Heart failure triggers multimorbidity by altering stem cells, study reveals

A recent study published in the journal Science Immunology reported that heart failure (HF) promotes multimorbidity.

Despite medical advances, HF mortality is considerably high. Repeated hospitalization is a characteristic of HF, suggesting that HF elevates the risk of future HF events and contributes to multimorbidity. Chronic inflammation is recognized as a common pathological feature of most diseases comprising multimorbidity. Nevertheless, whether HF contributes to chronic inflammation and mechanisms driving HF-related multimorbidity are unclear.

Study: Heart failure promotes multimorbidity through innate immune memory. Image Credit: CalypsoArt / ShutterstockStudy: Heart failure promotes multimorbidity through innate immune memory. Image Credit: CalypsoArt / Shutterstock

The study and findings

In the present study, researchers examined HF-induced changes in hematopoietic stem cells (HSCs), their monocyte descendants, and their impact on the skeletal muscle, heart, and kidneys. First, they investigated whether cardiac events alter HSCs and impact cardiac functions. To this end, HF was induced in mice by applying pressure overload through transverse aortic constriction (TAC) on the left ventricle.

Bone marrow (BM) was collected four weeks later for transplantation into lethally irradiated mice. BM transplantation (BMT) from control mice was also performed. Four months later, mice that received BM from HF mice had increased fibrosis and decreased cardiac function relative to those who received BM from control mice. These abnormalities were more prominent at six months.

Next, the researchers investigated whether TAC's HSC modulation impacts cardiac macrophages' development and function. Long-term HSCs from CD45.1 control mice and CD45.1/CD45.2 heterozygous TAC mice were co-transplanted into CD45.2 recipient mice. They found that neutrophils and monocytes in peripheral blood were more frequently derived from TAC HSCs than control HSCs, indicating a myeloid shift in the progeny.

This myeloid shift was also noted in TAC BM-derived peripheral blood cells. Cardiac Ly6Clo CCR2+ macrophages were higher in TAC BM recipients, suggesting that HSCs exposed to TAC may likely differentiate into CCR2+ macrophages. Next, competitive transplantation experiments indicated that TAC modulates HSCs to generate more pro-inflammatory macrophages than tissue-resident ones.

Since tissue-resident macrophages protect the heart from stress and maintain homeostasis, this altered potential of TAC HSC-derived cells may impair homeostasis and trigger cardiac remodeling. This prompted investigations into whether TAC HSCs promote other organ pathologies. As such, renal injury responses were analyzed in recipients of BM from TAC mice, utilizing a unilateral ureteral obstruction (UUO) model.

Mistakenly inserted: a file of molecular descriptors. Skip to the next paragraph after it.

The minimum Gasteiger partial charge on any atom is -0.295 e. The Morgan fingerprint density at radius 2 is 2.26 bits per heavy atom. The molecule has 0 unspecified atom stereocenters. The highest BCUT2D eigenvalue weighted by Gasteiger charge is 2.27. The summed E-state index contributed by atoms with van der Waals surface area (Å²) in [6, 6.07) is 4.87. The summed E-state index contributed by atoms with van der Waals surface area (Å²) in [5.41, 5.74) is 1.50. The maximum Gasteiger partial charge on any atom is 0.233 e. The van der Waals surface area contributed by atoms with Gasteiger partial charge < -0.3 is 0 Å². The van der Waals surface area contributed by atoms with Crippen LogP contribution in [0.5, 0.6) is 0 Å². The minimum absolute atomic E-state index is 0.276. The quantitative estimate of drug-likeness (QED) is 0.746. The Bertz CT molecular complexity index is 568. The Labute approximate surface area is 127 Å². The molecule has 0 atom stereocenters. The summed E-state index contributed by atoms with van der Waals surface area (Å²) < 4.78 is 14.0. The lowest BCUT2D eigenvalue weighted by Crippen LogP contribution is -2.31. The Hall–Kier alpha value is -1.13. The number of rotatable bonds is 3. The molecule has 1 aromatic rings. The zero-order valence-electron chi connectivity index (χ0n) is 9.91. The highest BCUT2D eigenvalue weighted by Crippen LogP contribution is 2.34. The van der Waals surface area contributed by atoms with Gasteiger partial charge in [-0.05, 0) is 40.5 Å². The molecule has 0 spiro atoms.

Shortly after UUO was performed, monocyte-derived macrophages showed a pro-inflammatory Ly6Chi phenotype. Nevertheless, Ly6Clo macrophages increased within kidneys by days 2 and 3. Further, TAC BM recipients showed significantly worse interstitial fibrosis and tubular injury than controls a week later. Next, the team investigated whether HF-induced changes in HSCs contribute to sarcopenia.

Accordingly, four weeks after cardiotoxin administration, TAC BM recipients had smaller cross-sectional areas of regenerated myofibers at the injury site than controls. TAC BM mice also exhibited impaired regeneration and healing, with more prominent fibrosis in injured muscles. Further, the team explored the potential mechanisms underlying TAC-induced HSC alterations.

Transcriptomic analysis indicated that TAC impacted gene expression in Lin—Sca1+ cKit+ CD34- CD45.2+ CD48- CD150+ Flt3- HSCs. The genome-wide chromatin accessibility analysis showed that TAC also affected HSC epigenomes. Additionally, single-cell RNA sequencing was performed on CD45.2+ Lin—Sca1+ cKit+ CD34—Flt3- HSCs. This revealed nine sub-populations with varying levels of HSC and multipotent progenitor markers.

Gene set enrichment analysis revealed the downregulation of nine gene sets, with the transforming growth factor (TGF)-β signaling being the top downregulated gene set. Besides, the team observed that active TGF-β1 levels were significantly reduced in the BM a week after TAC. Since TGF-β signaling is pivotal for HSC hibernation, cardiac stress may prevent the hibernation through reduced TGF-β signaling.

Consistently, there was a continuous increase in proliferating HSCs following TAC that was suppressed by TGF-β1 treatment. Finally, the researchers investigated whether TGF-β signaling inhibition in HSCs could promote HF. They found that the effects of inhibition on HSC transcriptome were similar to those of TAC, supporting that TGF-β may, at least partly, mediate the effects of TAC on HSCs.


The study highlighted that HSCs from HF mice lead to cardiac dysfunction and elevate the susceptibility of the skeletal muscle and kidneys to direct and indirect insults in recipient mice. Besides, TAC-experienced HSC descendants preferentially generate cardiac macrophages expressing inflammation and remodeling genes.

Moreover, HF induced HSC proliferation and myeloid skewing by repressing TGF-β, corresponding with reduced sympathetic nervous activity in the BM. Together, the findings reveal that the BM acts as a hub for stress response in HF; HSCs carry these stress memories, contributing to the further development of HF and multimorbidity.

Journal reference:
Tarun Sai Lomte

Written by

Tarun Sai Lomte

Tarun is a writer based in Hyderabad, India. He has a Master’s degree in Biotechnology from the University of Hyderabad and is enthusiastic about scientific research. He enjoys reading research papers and literature reviews and is passionate about writing.


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